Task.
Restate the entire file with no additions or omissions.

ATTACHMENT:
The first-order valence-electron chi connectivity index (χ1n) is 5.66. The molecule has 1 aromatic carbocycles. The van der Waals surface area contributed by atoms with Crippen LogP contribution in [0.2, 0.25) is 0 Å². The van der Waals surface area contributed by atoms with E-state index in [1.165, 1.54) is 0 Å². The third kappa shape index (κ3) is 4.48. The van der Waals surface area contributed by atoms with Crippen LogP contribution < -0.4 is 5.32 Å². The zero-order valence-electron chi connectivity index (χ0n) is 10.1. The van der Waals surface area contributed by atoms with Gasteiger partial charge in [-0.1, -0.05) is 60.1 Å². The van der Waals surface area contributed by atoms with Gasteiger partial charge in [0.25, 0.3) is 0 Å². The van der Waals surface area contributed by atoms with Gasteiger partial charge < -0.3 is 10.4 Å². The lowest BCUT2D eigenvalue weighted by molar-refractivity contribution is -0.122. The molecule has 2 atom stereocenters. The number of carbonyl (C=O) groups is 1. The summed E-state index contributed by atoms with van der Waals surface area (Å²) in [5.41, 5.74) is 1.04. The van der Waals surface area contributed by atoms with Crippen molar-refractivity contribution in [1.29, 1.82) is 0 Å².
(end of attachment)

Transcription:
The first-order valence-electron chi connectivity index (χ1n) is 5.66. The molecule has 1 aromatic carbocycles. The van der Waals surface area contributed by atoms with Crippen LogP contribution in [0.2, 0.25) is 0 Å². The van der Waals surface area contributed by atoms with E-state index in [1.165, 1.54) is 0 Å². The third kappa shape index (κ3) is 4.48. The van der Waals surface area contributed by atoms with Crippen LogP contribution < -0.4 is 5.32 Å². The zero-order valence-electron chi connectivity index (χ0n) is 10.1. The van der Waals surface area contributed by atoms with Gasteiger partial charge in [-0.1, -0.05) is 60.1 Å². The van der Waals surface area contributed by atoms with Gasteiger partial charge in [0.25, 0.3) is 0 Å². The van der Waals surface area contributed by atoms with Gasteiger partial charge < -0.3 is 10.4 Å². The lowest BCUT2D eigenvalue weighted by molar-refractivity contribution is -0.122. The molecule has 2 atom stereocenters. The number of carbonyl (C=O) groups is 1. The summed E-state index contributed by atoms with van der Waals surface area (Å²) in [5.41, 5.74) is 1.04. The van der Waals surface area contributed by atoms with Crippen molar-refractivity contribution in [1.29, 1.82) is 0 Å².